MGM Resorts International, the company that owns and operates the Mandalay Bay Resort and Casino and the venue where the Route 91 Harvest Festival was held, filed lawsuits late last week against survivors of the shooting spree that killed dozens and left hundreds of others injured.
This is a defensive measure. The company isn't trying to get money from the survivors of the October 2017 shooting spree. Rather, it is maintaining the MGM is not to blame for the attack, based on a 2002 federal ruling, so it shouldn't have to pay the victims.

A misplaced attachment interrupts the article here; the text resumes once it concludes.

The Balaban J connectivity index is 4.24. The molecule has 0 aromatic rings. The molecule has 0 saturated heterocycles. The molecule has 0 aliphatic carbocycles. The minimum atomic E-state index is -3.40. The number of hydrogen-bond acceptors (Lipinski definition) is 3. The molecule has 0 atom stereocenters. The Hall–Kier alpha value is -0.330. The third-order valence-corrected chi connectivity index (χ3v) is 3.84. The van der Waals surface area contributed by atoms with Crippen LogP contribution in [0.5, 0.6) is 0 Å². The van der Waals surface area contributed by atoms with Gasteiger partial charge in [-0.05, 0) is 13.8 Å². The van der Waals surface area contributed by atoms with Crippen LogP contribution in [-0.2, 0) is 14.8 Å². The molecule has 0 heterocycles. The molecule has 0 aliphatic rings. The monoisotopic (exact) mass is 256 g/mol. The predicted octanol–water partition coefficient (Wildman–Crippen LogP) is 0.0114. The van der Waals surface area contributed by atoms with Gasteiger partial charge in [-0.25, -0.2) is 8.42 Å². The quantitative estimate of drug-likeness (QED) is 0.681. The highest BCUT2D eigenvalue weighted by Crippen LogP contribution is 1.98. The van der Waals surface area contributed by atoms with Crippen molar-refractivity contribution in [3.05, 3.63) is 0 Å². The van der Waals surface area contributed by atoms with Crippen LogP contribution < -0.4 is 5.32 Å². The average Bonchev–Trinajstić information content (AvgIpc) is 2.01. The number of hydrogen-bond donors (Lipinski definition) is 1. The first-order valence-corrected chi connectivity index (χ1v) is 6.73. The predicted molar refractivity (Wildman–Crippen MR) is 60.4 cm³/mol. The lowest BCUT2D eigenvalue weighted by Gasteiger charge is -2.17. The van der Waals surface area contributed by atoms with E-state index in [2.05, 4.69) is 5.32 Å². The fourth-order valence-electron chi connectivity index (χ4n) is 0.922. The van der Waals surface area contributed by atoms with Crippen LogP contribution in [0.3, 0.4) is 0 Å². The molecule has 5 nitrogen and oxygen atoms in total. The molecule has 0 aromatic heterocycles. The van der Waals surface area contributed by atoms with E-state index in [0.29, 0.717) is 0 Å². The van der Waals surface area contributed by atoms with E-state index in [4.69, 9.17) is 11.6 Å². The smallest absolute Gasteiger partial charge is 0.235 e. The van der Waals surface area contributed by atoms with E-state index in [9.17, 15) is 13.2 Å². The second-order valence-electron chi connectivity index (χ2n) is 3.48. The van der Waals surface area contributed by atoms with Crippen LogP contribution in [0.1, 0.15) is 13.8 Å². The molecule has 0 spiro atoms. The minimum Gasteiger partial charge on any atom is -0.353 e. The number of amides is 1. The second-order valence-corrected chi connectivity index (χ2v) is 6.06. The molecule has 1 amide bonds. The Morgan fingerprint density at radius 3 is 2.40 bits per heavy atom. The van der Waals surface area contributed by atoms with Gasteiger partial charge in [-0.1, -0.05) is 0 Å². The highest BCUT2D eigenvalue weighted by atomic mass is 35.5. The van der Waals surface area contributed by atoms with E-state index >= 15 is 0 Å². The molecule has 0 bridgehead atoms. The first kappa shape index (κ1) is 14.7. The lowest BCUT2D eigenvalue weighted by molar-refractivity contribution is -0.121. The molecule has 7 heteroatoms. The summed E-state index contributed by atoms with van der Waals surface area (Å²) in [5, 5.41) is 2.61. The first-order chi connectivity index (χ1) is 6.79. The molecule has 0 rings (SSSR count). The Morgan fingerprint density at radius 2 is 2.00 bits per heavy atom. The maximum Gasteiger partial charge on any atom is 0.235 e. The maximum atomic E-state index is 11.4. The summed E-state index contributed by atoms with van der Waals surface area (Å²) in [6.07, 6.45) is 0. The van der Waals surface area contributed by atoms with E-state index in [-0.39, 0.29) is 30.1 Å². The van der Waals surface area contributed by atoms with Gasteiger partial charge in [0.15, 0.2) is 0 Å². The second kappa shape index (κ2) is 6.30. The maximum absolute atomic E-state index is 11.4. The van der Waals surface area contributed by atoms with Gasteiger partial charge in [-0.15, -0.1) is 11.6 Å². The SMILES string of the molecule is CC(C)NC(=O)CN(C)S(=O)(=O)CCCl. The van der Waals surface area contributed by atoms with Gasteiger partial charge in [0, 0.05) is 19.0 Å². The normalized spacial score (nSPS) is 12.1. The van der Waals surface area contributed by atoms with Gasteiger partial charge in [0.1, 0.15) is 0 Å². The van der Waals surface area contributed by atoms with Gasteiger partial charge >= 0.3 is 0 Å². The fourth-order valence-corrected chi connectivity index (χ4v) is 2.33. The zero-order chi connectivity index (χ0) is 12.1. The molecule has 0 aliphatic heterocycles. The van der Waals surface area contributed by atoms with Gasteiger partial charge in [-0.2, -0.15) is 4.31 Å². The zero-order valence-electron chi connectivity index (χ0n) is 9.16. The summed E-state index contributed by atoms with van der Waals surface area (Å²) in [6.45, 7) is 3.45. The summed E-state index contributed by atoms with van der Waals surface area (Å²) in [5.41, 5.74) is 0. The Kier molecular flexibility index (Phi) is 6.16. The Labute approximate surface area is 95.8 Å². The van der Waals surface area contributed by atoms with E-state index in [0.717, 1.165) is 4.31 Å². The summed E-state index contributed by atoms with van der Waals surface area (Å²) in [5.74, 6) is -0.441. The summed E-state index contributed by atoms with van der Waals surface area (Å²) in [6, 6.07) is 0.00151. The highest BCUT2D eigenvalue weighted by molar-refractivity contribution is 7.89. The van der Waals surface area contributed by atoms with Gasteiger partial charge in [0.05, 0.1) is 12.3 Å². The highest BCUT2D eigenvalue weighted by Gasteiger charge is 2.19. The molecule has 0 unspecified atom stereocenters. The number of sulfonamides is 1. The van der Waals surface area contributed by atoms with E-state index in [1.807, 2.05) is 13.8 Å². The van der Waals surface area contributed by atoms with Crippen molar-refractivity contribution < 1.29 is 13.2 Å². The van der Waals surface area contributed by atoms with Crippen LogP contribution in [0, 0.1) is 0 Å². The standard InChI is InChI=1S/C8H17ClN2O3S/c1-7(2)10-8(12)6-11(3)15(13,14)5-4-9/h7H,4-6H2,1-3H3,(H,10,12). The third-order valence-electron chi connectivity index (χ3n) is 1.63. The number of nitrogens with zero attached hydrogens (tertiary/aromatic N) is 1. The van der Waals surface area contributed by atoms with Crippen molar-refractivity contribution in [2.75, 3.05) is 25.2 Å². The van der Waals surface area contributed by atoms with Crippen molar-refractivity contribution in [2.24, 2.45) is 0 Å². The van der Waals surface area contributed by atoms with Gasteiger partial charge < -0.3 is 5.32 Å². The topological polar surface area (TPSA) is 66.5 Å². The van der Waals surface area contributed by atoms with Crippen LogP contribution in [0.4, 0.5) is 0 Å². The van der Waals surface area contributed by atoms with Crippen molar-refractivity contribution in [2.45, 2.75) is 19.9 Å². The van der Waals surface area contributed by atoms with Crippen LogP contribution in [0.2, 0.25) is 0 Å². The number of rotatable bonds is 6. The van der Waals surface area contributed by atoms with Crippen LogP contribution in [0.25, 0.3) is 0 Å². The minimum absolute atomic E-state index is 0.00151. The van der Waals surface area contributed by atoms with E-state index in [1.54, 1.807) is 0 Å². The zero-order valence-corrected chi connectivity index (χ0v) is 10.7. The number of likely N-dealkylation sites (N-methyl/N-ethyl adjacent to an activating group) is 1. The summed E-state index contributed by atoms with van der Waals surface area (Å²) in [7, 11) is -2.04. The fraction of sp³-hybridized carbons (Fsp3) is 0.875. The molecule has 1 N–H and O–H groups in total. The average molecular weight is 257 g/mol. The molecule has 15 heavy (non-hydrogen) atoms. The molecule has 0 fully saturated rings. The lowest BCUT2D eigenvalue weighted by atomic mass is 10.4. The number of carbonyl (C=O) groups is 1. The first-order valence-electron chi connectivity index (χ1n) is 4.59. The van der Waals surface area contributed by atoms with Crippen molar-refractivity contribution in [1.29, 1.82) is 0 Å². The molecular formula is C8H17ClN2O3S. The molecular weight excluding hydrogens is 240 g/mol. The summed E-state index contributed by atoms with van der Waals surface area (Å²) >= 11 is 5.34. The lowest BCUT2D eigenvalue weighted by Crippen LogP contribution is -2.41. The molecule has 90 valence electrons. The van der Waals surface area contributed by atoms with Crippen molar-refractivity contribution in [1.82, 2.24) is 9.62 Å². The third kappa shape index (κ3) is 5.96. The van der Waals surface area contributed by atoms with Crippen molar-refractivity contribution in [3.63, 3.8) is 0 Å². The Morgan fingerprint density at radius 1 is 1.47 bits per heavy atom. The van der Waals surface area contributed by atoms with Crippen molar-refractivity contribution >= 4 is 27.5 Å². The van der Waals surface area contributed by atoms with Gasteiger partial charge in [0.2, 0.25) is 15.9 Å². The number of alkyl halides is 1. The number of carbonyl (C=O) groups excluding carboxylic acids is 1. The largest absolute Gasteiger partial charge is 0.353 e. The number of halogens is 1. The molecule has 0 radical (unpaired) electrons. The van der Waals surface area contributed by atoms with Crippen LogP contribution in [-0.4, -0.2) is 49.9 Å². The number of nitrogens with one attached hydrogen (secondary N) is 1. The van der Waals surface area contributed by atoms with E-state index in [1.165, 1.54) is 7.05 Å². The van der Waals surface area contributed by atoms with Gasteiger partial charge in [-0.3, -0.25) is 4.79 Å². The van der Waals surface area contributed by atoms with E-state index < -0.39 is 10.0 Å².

The Support Anti-Terrorism by Fostering Effective Technologies, or Safety Act, is designed to protect corporations in mass casualty attacks that occur in the U.S., if the company used services certified by the Department of Homeland Security. MGM claims that the company doing security at the concert had such a certification. MGM is hoping to have the cases transferred from state court to federal court, where it can use the Safety Act for liability protection.